After a nine month review, the US Environmental Protection Agency (EPA) recently issued an interim decision (ID) on the herbicide paraquat dichloride (paraquat). In October last year, the EPA proposed to prohibit paraquat spraying in the air (except for cotton drying purposes), and the interim decision issued this time allowed the aerial spraying of all approved crops, but at the same time, the agency also formulated specific restrictive measures to protect human health. For example, when spraying in the air, a buffer zone of 50 to 75 feet should be set around the house.
Paraquat is a herbicide, which can be used to control invasive weeds in crops such as cotton, corn and soybean. At present, there is no direct substitute for paraquat. In the United States, all paraquat products are restricted products and can only be used by certified pesticide applicators.
EPA has taken positive measures to ensure that the use of paraquat will not cause unreasonable adverse effects on human health or the environment, and comply with the label instructions. The paraquat human health mitigation decision issued by EPA in 2016 includes a safety awareness action, training for paraquat users and changes to labels and product packaging to help prevent diseases, injuries or deaths caused by improper use of paraquat.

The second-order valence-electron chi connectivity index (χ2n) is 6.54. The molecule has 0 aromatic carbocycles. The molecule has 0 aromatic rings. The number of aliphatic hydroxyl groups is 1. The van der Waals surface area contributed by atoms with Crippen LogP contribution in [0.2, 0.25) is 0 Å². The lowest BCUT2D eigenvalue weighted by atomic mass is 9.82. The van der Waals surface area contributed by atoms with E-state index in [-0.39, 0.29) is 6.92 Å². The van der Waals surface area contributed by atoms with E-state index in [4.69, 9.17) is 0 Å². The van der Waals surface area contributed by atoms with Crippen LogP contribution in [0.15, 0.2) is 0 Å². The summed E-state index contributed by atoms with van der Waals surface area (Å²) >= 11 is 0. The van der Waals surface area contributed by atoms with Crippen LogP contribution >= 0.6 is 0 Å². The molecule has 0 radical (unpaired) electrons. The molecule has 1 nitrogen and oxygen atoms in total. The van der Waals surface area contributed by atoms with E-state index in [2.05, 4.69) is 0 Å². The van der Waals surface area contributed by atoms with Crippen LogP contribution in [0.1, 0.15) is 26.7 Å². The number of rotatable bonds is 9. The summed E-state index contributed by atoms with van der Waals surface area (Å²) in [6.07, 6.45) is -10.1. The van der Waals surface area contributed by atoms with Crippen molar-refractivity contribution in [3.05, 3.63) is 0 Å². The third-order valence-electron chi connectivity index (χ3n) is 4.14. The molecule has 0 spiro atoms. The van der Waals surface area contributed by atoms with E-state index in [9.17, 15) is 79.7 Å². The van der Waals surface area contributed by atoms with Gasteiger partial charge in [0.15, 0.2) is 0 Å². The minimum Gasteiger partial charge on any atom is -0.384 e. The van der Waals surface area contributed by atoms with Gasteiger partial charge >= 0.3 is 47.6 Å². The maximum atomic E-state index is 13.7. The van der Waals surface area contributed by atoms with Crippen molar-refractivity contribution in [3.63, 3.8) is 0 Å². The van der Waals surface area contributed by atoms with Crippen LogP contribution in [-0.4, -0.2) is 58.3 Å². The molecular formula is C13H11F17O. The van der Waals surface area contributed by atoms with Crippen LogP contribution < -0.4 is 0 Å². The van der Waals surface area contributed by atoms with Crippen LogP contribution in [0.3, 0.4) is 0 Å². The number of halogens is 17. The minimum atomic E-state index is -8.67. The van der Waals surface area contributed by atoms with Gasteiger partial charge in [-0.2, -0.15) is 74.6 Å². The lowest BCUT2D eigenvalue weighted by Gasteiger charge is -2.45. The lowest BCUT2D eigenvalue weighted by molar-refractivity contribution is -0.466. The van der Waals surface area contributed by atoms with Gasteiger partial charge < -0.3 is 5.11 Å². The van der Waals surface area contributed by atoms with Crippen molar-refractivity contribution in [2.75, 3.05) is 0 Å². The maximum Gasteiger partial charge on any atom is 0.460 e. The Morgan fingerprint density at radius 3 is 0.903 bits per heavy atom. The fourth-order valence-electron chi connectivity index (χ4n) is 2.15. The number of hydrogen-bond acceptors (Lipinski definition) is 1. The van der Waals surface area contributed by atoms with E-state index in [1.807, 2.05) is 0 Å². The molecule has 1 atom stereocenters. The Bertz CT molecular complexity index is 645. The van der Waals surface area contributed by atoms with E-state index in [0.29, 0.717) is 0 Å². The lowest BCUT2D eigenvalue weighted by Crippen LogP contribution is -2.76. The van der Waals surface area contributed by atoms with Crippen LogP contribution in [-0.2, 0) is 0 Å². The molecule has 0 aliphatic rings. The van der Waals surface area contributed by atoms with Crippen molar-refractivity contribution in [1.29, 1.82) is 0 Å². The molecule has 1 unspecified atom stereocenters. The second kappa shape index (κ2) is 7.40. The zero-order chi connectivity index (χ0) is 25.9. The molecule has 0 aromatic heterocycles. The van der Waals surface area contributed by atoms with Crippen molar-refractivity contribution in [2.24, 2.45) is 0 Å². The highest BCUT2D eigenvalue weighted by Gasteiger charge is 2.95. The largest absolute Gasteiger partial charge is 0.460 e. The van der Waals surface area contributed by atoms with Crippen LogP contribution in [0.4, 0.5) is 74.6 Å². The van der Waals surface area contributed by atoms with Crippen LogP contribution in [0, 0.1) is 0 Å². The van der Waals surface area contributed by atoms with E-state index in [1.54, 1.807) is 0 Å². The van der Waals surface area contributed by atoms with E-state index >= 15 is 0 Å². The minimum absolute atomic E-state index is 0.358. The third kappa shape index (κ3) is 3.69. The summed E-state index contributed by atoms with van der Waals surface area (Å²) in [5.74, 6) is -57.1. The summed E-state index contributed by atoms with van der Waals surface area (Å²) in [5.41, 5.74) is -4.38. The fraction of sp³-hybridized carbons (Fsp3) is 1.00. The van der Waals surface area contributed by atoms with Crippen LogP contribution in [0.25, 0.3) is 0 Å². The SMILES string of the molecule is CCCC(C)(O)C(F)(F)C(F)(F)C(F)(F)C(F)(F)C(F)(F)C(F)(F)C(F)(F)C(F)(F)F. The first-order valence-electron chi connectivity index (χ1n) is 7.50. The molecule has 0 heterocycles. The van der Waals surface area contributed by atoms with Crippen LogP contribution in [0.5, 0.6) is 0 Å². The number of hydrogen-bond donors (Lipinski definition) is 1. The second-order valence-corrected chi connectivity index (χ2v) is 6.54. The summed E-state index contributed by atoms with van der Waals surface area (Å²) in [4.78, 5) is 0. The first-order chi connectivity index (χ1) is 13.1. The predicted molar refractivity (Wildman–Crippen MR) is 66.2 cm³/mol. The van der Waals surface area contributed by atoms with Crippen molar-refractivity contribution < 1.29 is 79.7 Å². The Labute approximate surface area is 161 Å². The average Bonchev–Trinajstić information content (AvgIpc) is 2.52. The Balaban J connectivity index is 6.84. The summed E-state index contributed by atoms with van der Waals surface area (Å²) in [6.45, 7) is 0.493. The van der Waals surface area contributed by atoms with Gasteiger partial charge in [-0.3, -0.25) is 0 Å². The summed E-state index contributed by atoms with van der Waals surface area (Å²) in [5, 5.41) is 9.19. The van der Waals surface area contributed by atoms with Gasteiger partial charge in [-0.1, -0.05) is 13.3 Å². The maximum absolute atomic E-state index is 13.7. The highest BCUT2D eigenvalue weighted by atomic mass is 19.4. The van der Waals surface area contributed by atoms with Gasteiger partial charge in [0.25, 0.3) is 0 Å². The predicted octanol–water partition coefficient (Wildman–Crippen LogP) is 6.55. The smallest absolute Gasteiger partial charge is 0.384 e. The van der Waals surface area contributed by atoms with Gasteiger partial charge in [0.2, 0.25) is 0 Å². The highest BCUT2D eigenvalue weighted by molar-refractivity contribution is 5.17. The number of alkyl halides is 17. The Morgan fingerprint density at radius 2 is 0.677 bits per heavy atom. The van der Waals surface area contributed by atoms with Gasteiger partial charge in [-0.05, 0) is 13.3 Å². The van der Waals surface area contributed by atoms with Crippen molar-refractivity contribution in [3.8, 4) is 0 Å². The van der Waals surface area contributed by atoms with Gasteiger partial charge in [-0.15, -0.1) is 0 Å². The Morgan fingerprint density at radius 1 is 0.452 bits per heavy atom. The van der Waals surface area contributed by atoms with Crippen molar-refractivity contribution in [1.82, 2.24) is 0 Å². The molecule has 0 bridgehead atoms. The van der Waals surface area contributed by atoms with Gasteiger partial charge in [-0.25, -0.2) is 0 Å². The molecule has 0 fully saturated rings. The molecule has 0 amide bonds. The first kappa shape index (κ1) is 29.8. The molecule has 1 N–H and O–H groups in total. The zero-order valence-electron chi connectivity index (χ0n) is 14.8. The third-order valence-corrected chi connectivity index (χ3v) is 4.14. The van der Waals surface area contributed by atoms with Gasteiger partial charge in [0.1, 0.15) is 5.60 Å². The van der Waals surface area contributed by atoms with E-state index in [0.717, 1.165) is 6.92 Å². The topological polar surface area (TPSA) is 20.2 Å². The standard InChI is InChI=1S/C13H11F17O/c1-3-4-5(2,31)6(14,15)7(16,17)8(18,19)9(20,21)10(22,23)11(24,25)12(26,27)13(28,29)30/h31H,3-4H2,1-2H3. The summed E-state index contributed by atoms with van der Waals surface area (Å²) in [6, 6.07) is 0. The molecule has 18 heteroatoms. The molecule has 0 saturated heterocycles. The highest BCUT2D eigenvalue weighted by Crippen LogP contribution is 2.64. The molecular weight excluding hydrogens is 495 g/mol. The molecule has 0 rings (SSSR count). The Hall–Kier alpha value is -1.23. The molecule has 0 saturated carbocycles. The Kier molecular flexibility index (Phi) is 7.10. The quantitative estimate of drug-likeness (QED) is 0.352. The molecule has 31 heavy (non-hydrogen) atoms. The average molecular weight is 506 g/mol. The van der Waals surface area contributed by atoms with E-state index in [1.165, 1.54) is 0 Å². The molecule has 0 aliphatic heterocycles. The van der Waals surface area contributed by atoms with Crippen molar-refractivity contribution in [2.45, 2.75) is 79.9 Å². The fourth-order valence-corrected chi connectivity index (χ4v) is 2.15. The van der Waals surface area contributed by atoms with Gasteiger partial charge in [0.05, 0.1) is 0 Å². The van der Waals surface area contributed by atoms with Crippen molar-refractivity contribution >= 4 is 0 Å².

The interim decision issued this time builds on previous work, including the following executable mitigation measures, which specify application parameters and establish restrictions to further protect individuals from exposure. EPA has determined that these mitigation measures are necessary to address the exposure risk of paraquat and allow the continued use of this important agricultural tool.
·Restrictions on air applications require residential buffers.
Prohibition of the use of high pressure pistols and Knapsack sprayers.
·Closed cab or respirator is required for ground spray bar applications.
·Increase the restricted entry interval (REI) of several crops.
In addition, the EPA evaluated hundreds of studies, including published toxic and epidemiological literature on paraquat exposure and adverse health consequences, including Parkinson’s disease. There are many studies on paraquat and Parkinson’s disease with uneven quality and contradictory results. According to EPA’s literature review in 2019, the latest study of an agricultural health research cohort was published in 2020, which reported that there was no association between paraquat exposure and Parkinson’s disease. It is worth noting that this updated study does not duplicate the findings of AHS considered by EPA in early 2011 and indicates that there may be a potential association. According to the requirements of FIFRA, after a thorough review of the best available science, EPA has not found a clear link between paraquat label use exposure and adverse health outcomes such as Parkinson’s disease and cancer.
The new safety measures announced this time will significantly reduce potential human health risks and protect all potential human health outcomes, including Parkinson’s disease.
Source: World agrochemical network
Post time: Aug-13-2021